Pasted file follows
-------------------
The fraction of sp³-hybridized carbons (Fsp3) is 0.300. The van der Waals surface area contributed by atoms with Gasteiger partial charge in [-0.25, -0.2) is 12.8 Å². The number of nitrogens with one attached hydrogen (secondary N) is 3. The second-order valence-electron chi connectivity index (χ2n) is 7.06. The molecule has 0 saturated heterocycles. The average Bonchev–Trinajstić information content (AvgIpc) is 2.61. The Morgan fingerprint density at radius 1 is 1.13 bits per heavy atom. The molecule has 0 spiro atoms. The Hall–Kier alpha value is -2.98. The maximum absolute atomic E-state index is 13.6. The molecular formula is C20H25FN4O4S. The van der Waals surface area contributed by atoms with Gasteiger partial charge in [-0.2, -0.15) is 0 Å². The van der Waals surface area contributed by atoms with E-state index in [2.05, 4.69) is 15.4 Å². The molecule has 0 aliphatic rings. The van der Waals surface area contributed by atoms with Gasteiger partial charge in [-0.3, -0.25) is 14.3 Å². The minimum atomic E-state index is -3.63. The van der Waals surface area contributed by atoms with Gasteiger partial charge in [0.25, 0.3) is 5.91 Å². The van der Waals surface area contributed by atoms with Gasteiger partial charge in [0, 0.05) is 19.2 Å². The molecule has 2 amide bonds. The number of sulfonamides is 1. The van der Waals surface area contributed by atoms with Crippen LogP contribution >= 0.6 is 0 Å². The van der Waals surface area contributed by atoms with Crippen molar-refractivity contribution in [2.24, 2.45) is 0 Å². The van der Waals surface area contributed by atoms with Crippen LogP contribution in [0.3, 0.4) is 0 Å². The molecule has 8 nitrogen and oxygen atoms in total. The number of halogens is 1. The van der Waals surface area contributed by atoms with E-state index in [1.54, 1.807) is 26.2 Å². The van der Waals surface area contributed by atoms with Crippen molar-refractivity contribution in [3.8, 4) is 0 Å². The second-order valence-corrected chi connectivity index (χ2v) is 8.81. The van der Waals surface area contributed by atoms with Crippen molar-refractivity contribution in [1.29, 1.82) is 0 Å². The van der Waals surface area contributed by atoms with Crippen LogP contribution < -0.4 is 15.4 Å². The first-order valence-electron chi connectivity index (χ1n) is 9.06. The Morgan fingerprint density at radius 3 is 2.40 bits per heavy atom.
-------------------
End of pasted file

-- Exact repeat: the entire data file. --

The fraction of sp³-hybridized carbons (Fsp3) is 0.300. The van der Waals surface area contributed by atoms with Gasteiger partial charge in [-0.25, -0.2) is 12.8 Å². The number of nitrogens with one attached hydrogen (secondary N) is 3. The second-order valence-electron chi connectivity index (χ2n) is 7.06. The molecule has 0 saturated heterocycles. The average Bonchev–Trinajstić information content (AvgIpc) is 2.61. The Morgan fingerprint density at radius 1 is 1.13 bits per heavy atom. The molecule has 0 spiro atoms. The Hall–Kier alpha value is -2.98. The maximum absolute atomic E-state index is 13.6. The molecular formula is C20H25FN4O4S. The van der Waals surface area contributed by atoms with Gasteiger partial charge in [-0.2, -0.15) is 0 Å². The van der Waals surface area contributed by atoms with E-state index in [2.05, 4.69) is 15.4 Å². The molecule has 0 aliphatic rings. The van der Waals surface area contributed by atoms with Gasteiger partial charge in [-0.3, -0.25) is 14.3 Å². The minimum atomic E-state index is -3.63. The van der Waals surface area contributed by atoms with Gasteiger partial charge in [0.25, 0.3) is 5.91 Å². The van der Waals surface area contributed by atoms with Gasteiger partial charge in [0, 0.05) is 19.2 Å². The molecule has 2 amide bonds. The number of sulfonamides is 1. The van der Waals surface area contributed by atoms with Crippen LogP contribution >= 0.6 is 0 Å². The van der Waals surface area contributed by atoms with Crippen molar-refractivity contribution in [2.24, 2.45) is 0 Å². The van der Waals surface area contributed by atoms with Crippen LogP contribution in [0.3, 0.4) is 0 Å². The molecule has 8 nitrogen and oxygen atoms in total. The number of halogens is 1. The van der Waals surface area contributed by atoms with E-state index in [1.54, 1.807) is 26.2 Å². The van der Waals surface area contributed by atoms with Crippen molar-refractivity contribution in [3.8, 4) is 0 Å². The second-order valence-corrected chi connectivity index (χ2v) is 8.81. The van der Waals surface area contributed by atoms with Crippen molar-refractivity contribution in [1.29, 1.82) is 0 Å². The van der Waals surface area contributed by atoms with Crippen LogP contribution < -0.4 is 15.4 Å². The first-order valence-electron chi connectivity index (χ1n) is 9.06. The Morgan fingerprint density at radius 3 is 2.40 bits per heavy atom.